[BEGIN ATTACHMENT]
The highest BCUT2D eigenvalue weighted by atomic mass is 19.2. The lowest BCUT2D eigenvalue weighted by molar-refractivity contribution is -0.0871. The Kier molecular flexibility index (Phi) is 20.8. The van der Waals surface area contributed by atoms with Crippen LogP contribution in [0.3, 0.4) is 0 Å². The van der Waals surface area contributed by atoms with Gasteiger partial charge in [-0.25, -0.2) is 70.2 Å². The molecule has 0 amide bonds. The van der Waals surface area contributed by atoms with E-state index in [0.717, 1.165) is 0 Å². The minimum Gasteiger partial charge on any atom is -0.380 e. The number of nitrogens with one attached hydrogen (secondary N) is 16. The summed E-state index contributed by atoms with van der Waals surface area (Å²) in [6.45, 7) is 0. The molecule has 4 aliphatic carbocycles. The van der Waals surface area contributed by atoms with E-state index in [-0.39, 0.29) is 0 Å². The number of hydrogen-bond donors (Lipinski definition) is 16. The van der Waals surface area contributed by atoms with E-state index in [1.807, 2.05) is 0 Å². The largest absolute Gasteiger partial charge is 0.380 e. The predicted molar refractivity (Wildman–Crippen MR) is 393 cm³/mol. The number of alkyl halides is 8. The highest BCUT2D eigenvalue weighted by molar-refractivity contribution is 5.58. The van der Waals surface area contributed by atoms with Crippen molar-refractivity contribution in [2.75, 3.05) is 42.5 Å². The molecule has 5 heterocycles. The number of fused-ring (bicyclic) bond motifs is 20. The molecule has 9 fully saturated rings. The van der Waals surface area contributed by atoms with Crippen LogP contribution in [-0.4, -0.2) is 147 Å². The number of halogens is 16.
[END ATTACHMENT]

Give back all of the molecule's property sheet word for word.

The highest BCUT2D eigenvalue weighted by atomic mass is 19.2. The lowest BCUT2D eigenvalue weighted by molar-refractivity contribution is -0.0871. The Kier molecular flexibility index (Phi) is 20.8. The van der Waals surface area contributed by atoms with Crippen LogP contribution in [0.3, 0.4) is 0 Å². The van der Waals surface area contributed by atoms with Gasteiger partial charge in [-0.25, -0.2) is 70.2 Å². The molecule has 0 amide bonds. The van der Waals surface area contributed by atoms with E-state index in [0.717, 1.165) is 0 Å². The minimum Gasteiger partial charge on any atom is -0.380 e. The number of nitrogens with one attached hydrogen (secondary N) is 16. The summed E-state index contributed by atoms with van der Waals surface area (Å²) in [6.45, 7) is 0. The molecule has 4 aliphatic carbocycles. The van der Waals surface area contributed by atoms with E-state index in [-0.39, 0.29) is 0 Å². The number of hydrogen-bond donors (Lipinski definition) is 16. The van der Waals surface area contributed by atoms with E-state index in [1.807, 2.05) is 0 Å². The largest absolute Gasteiger partial charge is 0.380 e. The predicted molar refractivity (Wildman–Crippen MR) is 393 cm³/mol. The number of alkyl halides is 8. The highest BCUT2D eigenvalue weighted by molar-refractivity contribution is 5.58. The van der Waals surface area contributed by atoms with Crippen molar-refractivity contribution in [2.75, 3.05) is 42.5 Å². The molecule has 5 heterocycles. The number of fused-ring (bicyclic) bond motifs is 20. The molecule has 9 fully saturated rings. The van der Waals surface area contributed by atoms with Crippen LogP contribution in [-0.4, -0.2) is 147 Å². The number of halogens is 16.